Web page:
England Football team on a roll perhaps – any chance now at Euro 2016?

euro 2016 mascot

euro 2016 mascot

 englandflag walesflagniflag

As recorded before, our English football team in the past year routed their opponents in Group E to qualify unbeaten for next year’s France UEFA European finals, but apart from one, it was all against rubbish teams, wasn’t it?

We have now played a couple of fairly good teams in friendlies, so how did it all go then? Well, the first game was away against title holders Spain and we didn’t play well at all losing 2-0 after late goals by the hosts. This week though we hosted France at Wembley Stadium, outplayed them, and won 2-0 (with out of form Rooney scoring a goal) – and while France is currently ranked well below England’s tenth place, that is primarily because they weren’t playing in the qualifying process, and they would normally be in the top 10. That is certainly a good outcome for the English team and delighted the often under fire manager, but we can’t really read too much into it, as for the French it was simply a good practice match with nothing resting on it – it will be a much different matter for them as hosts in the actual Competition, when playing on their own soil, won’t it, eh?

In a few weeks time we will know which three teams England will face at the first stage in the finals (starting 10th June), when the individual six groups of four are drawn by ballot (England is seeded which means that they will not face the other five seeded teams of France, Germany, Spain, Portugal, and Belgium). That draw will give us all a better idea of England’s chance of getting through from 24 to the last 16 which then proceed to a knock-out competition phase, won’t it?

There were just 16 Countries in the Euro Finals last time round in 2012, and the freshly appointed England manager at that time was the current one Roy Hodgson – the team, under Captain Steven Gerrard, was hoped, if not expected by all, to do very well (current Captain Wayne Rooney had even claimed they could go all the way and win it). However, it was not to be, and there was much criticism of Hodgson’s squad choice (players – injured, banned, experienced but left at home), team selections, formation, and play plan. We only notched-up 1 win in the 3 group games, but nevertheless it got the team through to a goalless quarter final game, where it was all then lost to Italy on penalties (2-4).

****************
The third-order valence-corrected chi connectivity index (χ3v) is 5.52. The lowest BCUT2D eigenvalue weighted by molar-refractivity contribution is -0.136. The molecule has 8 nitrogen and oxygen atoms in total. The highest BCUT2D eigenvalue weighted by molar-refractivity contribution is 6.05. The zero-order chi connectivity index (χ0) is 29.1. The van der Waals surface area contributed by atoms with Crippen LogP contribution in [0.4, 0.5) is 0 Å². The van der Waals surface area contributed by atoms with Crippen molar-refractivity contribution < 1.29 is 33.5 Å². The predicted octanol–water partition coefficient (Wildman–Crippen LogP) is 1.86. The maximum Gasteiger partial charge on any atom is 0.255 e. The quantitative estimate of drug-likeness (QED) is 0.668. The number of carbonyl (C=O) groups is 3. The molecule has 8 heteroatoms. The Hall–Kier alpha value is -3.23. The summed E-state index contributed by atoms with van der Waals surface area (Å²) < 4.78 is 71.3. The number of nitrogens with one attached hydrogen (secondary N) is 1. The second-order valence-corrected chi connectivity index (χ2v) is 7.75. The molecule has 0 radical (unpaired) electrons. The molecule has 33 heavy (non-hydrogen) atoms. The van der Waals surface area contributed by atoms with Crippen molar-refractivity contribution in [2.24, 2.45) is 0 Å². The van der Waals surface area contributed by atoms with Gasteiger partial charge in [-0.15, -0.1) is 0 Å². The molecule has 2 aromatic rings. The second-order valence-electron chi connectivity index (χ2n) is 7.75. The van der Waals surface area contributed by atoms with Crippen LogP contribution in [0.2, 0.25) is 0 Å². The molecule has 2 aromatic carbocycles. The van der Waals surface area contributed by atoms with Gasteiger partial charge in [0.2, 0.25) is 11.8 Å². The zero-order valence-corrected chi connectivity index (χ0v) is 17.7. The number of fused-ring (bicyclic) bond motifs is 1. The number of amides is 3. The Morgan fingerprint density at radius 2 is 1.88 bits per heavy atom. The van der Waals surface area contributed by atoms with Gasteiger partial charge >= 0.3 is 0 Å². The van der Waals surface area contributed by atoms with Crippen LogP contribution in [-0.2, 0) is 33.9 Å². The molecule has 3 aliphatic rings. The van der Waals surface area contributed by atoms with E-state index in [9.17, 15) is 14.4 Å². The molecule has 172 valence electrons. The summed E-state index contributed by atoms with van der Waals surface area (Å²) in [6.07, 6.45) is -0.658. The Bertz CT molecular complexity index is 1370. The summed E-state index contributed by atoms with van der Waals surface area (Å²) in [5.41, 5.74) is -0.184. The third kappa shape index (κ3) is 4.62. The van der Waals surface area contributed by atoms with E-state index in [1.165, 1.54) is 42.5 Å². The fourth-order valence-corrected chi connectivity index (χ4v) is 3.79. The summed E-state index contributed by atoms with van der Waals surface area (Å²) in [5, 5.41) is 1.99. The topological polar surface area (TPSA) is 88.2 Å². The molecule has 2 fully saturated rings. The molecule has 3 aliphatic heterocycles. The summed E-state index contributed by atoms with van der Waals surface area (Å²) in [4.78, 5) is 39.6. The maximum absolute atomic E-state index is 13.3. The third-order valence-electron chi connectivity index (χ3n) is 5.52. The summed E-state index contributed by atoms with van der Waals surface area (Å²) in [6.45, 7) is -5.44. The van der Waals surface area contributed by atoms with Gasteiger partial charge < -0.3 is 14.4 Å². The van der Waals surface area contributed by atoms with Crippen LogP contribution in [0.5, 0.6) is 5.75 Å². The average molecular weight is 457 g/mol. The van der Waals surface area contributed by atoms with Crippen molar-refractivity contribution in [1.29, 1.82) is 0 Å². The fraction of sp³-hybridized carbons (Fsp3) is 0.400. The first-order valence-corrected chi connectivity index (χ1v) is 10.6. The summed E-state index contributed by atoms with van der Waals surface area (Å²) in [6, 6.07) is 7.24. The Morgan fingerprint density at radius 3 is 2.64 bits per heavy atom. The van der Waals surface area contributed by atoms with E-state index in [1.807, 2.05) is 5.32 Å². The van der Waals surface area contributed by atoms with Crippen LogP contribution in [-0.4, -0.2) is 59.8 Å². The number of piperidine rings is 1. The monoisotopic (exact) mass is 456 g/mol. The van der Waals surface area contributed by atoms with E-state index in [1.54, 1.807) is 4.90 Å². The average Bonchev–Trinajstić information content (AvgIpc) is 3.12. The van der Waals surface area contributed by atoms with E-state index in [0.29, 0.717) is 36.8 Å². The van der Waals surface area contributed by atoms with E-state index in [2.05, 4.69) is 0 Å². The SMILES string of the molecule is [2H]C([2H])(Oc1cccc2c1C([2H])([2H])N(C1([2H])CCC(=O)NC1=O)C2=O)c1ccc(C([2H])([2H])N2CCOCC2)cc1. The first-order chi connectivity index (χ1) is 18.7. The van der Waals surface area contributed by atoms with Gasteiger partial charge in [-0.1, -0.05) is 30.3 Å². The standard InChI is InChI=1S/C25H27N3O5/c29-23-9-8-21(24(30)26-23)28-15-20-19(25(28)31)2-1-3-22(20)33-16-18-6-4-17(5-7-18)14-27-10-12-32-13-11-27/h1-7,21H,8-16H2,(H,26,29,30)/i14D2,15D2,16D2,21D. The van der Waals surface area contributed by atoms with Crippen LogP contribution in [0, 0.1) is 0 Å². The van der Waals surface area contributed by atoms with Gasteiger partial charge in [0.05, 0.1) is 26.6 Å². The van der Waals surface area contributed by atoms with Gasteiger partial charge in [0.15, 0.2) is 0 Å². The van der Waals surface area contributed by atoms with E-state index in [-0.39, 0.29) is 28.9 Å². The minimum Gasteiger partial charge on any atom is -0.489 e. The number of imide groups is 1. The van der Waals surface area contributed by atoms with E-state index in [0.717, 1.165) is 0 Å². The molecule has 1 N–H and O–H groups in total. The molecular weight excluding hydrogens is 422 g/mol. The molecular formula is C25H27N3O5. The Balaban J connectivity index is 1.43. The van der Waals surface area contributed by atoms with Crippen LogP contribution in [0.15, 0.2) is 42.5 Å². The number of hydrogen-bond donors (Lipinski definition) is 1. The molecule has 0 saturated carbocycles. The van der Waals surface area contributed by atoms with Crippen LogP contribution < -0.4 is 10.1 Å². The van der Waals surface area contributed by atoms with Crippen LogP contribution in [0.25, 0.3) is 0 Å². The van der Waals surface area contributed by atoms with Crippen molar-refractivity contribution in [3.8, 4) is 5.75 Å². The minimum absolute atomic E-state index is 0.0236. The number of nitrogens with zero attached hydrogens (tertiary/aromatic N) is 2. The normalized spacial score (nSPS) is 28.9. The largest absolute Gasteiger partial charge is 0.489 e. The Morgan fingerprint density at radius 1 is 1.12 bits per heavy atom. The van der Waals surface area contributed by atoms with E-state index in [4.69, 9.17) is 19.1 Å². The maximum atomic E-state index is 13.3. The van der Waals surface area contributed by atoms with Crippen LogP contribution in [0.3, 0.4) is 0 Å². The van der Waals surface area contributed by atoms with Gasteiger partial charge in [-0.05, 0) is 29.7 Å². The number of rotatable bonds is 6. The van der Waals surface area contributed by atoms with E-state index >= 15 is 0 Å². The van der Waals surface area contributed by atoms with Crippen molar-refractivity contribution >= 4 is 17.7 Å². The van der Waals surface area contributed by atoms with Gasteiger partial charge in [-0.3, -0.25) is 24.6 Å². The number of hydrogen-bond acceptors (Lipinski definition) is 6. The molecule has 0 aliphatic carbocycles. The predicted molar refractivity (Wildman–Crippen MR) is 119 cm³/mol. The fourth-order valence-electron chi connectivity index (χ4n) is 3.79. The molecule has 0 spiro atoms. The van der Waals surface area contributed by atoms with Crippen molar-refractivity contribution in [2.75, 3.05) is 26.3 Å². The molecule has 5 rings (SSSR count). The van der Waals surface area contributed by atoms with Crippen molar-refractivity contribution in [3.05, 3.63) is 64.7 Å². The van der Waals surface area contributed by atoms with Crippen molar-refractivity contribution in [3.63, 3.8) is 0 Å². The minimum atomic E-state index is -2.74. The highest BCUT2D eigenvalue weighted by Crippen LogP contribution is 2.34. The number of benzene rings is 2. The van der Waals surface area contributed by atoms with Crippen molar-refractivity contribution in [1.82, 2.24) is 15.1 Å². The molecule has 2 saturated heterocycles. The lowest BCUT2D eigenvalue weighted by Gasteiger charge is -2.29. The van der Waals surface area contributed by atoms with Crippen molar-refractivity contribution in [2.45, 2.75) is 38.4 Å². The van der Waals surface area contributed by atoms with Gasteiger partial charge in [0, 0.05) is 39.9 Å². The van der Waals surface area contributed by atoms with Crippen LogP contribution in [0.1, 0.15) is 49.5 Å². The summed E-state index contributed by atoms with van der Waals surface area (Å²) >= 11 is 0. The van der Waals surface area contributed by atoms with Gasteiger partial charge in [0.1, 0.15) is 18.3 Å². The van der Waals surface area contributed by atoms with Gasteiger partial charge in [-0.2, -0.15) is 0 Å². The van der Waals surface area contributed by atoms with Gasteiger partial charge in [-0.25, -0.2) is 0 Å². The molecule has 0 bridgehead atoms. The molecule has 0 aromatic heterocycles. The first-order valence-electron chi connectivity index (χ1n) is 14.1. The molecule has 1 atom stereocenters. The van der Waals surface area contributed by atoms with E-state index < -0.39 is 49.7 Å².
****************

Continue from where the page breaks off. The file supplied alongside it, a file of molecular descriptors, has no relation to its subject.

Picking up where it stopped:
Wales, under Manager of three years, Welshman Chris Coleman, is going to be out there as well this time, since they unexpectedly qualified for the first ever time (a good defence supported with striker Gareth Gale – the world’s most expensive player in the world).

Also another first-timer is Northern Ireland (success on the world stage for the first time in three decades, no less). All their managers have been born there, apart from two (English) including the present one of four years Michael O’Neil (not to be confused with their former player Martin O’Neil, who is actually manager of the Republic of Ireland to the south).

Unfortunately, Scotland sadly lost their way again and were well-off qualifying (fourth out of six in their group), so haven’t got through to the finals since the 1900s (despite the new expansion by half of the number of teams going there)– so managers got the push so regularly that the job was part of the nicknamed sack race (however Gordon Strachan, in charge for two years, has bucked the trend and now survives the latest failure to fight-on).

England now have two further international friendlies lined up in late March next year – first against the favourite overseas enemy Germany away, and that will be an interesting encounter won’t it? They are of course a seeded team for the Euros next summer because their world ranking is currently 2.That match is rapidly followed by a home one with Holland (ranked a little below England at number 14. Both these matches are training for both sides before the actual Colosseum fight a little more than two months later, but they promise to be fascinating nevertheless, wouldn’t you say?


[No doubt people will buy their England flags next summer to support their team, and wiil remain glued to their televisions and radios while the team (or even the other home nations) remain involved – but will it all end too early with many tears?]

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